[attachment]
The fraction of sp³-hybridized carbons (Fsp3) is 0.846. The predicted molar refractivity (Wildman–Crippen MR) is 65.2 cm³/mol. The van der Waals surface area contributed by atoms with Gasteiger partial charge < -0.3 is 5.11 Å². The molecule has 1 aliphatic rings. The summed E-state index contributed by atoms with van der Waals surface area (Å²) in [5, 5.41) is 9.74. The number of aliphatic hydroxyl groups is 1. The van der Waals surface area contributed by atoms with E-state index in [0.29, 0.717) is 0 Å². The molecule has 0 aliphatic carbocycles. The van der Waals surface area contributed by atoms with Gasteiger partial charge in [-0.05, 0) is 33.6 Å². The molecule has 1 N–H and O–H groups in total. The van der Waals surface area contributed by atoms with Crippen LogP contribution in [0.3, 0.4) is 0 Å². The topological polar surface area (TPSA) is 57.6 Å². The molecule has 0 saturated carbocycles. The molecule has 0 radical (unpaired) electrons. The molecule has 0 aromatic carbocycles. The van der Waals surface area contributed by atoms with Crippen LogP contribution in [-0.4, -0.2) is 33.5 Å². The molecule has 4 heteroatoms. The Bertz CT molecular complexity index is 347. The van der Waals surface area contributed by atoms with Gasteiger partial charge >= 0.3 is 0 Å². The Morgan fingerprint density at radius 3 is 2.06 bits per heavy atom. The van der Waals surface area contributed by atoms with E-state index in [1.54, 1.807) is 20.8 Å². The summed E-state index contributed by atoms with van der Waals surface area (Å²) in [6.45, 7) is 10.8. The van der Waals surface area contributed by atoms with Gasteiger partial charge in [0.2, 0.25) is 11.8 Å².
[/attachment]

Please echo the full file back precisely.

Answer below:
The fraction of sp³-hybridized carbons (Fsp3) is 0.846. The predicted molar refractivity (Wildman–Crippen MR) is 65.2 cm³/mol. The van der Waals surface area contributed by atoms with Gasteiger partial charge < -0.3 is 5.11 Å². The molecule has 1 aliphatic rings. The summed E-state index contributed by atoms with van der Waals surface area (Å²) in [5, 5.41) is 9.74. The number of aliphatic hydroxyl groups is 1. The van der Waals surface area contributed by atoms with E-state index in [0.29, 0.717) is 0 Å². The molecule has 0 aliphatic carbocycles. The van der Waals surface area contributed by atoms with Gasteiger partial charge in [-0.05, 0) is 33.6 Å². The molecule has 1 N–H and O–H groups in total. The van der Waals surface area contributed by atoms with Crippen LogP contribution in [0.3, 0.4) is 0 Å². The topological polar surface area (TPSA) is 57.6 Å². The molecule has 0 saturated carbocycles. The molecule has 0 radical (unpaired) electrons. The molecule has 0 aromatic carbocycles. The van der Waals surface area contributed by atoms with Crippen LogP contribution in [-0.4, -0.2) is 33.5 Å². The molecule has 4 heteroatoms. The Bertz CT molecular complexity index is 347. The van der Waals surface area contributed by atoms with Gasteiger partial charge >= 0.3 is 0 Å². The Morgan fingerprint density at radius 3 is 2.06 bits per heavy atom. The van der Waals surface area contributed by atoms with E-state index in [1.54, 1.807) is 20.8 Å². The summed E-state index contributed by atoms with van der Waals surface area (Å²) in [6.45, 7) is 10.8. The van der Waals surface area contributed by atoms with Gasteiger partial charge in [0.2, 0.25) is 11.8 Å².